And, in discussing the amendment to § 20-259.01, the circular states, as did the Senate memo sheet, that the language "clarifies the requirements imposed on insurers" and "establishes an acceptable procedure for the offering of these types of coverages."

¶ 22 The second circular letter, issued in 1994, states more clearly that its purpose "is to inform insurers that the attached form may be used . . . for the purpose of satisfying the requirements of . . . § 20-259.01." And, as American Standard asserts, the declarations of the two prior DOI directors do indicate that their agency had interpreted DOI-approval of an insurer's notice form as being "conclusive as to the statutory compliance of the notice's format and content." But American Standard's reliance on this evidence misses the point.

¶ 23 The issue here is not whether the specific contents of the form offered to Ballesteros contained the appropriate information. There is no dispute that the offer American Standard used had been approved by the DOI as to content and form. The issue, rather, is whether the offer was provided to Ballesteros in a way that reasonably could apprise him of what it contained. Neither the legislative nor regulatory histories speak to that issue. Furthermore, we generally only defer to an agency's interpretation of a statute in "circumstances . . in which the legislature has not spoken definitively to the issue at hand." Ariz. Water Co., 208 Ariz. 117, ¶ 30, 91 P.3d at 997. And, even though the legislature has not addressed this precise issue directly, it has indicated a strong intent to provide "those with foresight" the opportunity to "protect themselves and their passengers with [UM/UIM] coverage." Spain, 152 Ariz. at 192, 731 P.2d at 87. Considering this long-standing public policy in favor of such coverage, we do not find the DOI's interpretation of § 20-259.01 controlling.

¶ 24 After considering the legislative history and agency interpretation of § 20-259.01, we find nothing to suggest the legislature intended to overrule Giley's basic holding that offers must be provided to a potential insured in a way "reasonably calculated" to apprise the insured of what is being offered. In fact, the language of the Senate fact sheet suggests an accommodation of that holding. The evidence American Standard has provided fails to demonstrate that when the legislature enacted this amendment it intended statutory compliance to serve as a bar to any and all challenges to an offer of coverage, regardless of the circumstances. And the one senator's remark mentioned above indicates only that he believed this language would reduce litigation about whether an offer had been provided, not preclude it.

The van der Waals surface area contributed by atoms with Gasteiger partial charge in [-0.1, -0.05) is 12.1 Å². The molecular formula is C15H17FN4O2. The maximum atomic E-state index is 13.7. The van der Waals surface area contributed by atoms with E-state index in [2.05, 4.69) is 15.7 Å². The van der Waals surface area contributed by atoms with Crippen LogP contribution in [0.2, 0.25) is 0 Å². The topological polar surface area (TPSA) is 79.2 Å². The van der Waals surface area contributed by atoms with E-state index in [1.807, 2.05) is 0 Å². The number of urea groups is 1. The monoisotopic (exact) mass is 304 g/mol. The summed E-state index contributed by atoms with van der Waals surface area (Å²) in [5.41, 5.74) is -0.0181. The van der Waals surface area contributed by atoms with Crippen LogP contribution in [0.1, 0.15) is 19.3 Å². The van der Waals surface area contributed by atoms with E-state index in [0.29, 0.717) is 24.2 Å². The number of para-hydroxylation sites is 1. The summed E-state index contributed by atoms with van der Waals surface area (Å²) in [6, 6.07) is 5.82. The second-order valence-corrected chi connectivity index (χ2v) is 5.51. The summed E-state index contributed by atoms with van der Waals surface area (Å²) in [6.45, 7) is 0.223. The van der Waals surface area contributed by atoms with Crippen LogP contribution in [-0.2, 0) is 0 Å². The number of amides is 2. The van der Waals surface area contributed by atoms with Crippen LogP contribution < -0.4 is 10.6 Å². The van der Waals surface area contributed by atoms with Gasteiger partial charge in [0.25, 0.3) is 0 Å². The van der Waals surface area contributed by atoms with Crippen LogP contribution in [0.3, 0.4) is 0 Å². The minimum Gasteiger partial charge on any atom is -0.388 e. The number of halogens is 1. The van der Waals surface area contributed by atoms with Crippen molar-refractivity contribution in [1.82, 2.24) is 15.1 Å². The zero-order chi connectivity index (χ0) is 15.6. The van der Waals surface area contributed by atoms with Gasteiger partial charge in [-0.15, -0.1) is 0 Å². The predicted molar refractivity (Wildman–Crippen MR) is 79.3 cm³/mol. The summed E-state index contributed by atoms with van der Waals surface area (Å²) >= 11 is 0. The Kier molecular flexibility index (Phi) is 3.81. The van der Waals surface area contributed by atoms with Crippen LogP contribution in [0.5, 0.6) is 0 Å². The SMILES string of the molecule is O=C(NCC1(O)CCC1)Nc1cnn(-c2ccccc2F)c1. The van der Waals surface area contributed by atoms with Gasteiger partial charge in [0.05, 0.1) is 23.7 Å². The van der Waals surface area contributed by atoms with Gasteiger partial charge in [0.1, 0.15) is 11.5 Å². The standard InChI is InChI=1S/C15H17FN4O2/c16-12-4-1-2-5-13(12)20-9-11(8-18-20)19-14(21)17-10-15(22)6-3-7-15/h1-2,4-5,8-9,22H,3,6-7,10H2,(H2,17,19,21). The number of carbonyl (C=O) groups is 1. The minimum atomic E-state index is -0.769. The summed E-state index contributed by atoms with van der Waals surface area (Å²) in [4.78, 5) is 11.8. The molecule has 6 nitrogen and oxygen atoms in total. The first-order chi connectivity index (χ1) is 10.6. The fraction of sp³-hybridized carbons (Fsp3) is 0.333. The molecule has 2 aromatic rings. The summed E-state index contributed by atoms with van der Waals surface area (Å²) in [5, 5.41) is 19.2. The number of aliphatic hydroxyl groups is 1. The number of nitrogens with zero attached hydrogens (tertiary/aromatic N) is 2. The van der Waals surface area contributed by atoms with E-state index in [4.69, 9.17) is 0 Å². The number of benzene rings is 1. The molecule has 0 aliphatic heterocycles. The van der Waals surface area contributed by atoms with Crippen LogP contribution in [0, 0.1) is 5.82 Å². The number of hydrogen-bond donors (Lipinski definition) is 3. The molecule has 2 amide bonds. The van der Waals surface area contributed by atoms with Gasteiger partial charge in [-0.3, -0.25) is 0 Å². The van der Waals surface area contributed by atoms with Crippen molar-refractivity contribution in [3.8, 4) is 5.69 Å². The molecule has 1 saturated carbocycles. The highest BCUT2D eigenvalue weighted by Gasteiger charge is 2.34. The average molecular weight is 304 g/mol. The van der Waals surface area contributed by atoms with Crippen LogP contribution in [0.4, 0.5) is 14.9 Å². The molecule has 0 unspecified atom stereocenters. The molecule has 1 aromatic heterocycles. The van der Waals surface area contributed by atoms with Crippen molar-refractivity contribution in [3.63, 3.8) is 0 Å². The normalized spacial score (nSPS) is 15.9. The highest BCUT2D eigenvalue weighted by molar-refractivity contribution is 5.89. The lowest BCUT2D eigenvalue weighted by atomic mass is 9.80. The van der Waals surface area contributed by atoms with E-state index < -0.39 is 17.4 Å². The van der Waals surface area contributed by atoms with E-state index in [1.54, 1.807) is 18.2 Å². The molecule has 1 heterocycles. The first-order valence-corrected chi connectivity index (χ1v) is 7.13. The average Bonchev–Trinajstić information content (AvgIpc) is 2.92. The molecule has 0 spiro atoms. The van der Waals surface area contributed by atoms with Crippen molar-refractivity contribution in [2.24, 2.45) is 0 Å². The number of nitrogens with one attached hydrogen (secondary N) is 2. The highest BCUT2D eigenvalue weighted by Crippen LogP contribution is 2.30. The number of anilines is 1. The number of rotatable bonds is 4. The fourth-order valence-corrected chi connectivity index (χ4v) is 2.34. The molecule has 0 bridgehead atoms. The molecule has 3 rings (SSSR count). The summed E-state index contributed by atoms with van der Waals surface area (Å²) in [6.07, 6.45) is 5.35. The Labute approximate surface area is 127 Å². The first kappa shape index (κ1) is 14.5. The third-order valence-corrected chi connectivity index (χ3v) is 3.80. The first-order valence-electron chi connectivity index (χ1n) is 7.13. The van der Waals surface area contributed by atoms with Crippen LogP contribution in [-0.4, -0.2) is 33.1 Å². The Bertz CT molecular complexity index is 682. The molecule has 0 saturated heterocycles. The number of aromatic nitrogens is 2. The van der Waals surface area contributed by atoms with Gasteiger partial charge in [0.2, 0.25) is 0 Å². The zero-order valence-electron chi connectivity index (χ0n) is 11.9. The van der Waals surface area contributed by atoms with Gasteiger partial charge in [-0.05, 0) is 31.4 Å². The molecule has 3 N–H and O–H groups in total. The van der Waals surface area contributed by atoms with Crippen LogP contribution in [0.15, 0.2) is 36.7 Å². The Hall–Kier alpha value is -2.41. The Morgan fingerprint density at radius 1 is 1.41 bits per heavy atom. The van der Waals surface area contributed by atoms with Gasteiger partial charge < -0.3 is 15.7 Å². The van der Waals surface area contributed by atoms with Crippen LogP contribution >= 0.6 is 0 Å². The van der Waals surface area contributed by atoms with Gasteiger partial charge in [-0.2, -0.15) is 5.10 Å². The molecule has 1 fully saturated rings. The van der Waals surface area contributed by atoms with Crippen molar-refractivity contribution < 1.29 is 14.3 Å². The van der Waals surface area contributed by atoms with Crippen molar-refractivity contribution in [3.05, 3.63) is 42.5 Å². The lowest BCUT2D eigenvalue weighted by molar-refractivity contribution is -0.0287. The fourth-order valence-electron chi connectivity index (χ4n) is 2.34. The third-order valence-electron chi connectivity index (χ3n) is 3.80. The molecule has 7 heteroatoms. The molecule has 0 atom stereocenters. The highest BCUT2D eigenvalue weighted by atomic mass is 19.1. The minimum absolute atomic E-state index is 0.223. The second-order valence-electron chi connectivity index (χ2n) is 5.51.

¶ 25 We agree the statute's language can reasonably be interpreted to mean that by obtaining an insured's signature on a DOI-approved form, an insurer facially has complied with the offer requirement under the statute. In most instances nothing more is required. But, when the insurer knew or should have known that merely providing the offer form would be insufficient to convey the offer of coverage to the potential insured because the insured could not read it, the insurer must take additional steps reasonably calculated to ensure the offer is communicated effectively to the insured. This conclusion is in accord with our state's long-standing policy regarding UM/UIM coverage and our interpretation of this remedial statute in favor of coverage. It is also consistent with this court's holding in Giley, which requires the insurer to provide the offer to the insured "in a way reasonably calculated to bring to the insured's attention that which is being offered." 168 Ariz. at 306, 812 P.2d at 1124.

¶ 26 Here, the insurer knew Ballesteros primarily spoke Spanish, yet it provided him with a form written entirely in English without translating its contents into Spanish. Under these circumstances, providing the written offer cannot be said to have been "reasonably calculated to bring to [Ballesteros's] attention that which [wa]s being offered." See id. American Standard therefore is not insulated from litigation by its use of the DOI-approved form. Something more was required to demonstrate American Standard had complied with the requirements of § 20-259.01. The trial court thus did not err in finding that no safe harbor existed under these circumstances and questions of fact remain about whether American Standard had complied with the statute's offer requirement. American Standard therefore was not entitled to judgment as a matter of law. See Orme Sch. v. Reeves, 166 Ariz. 301, 305, 802 P.2d 1000, 1004 (1990).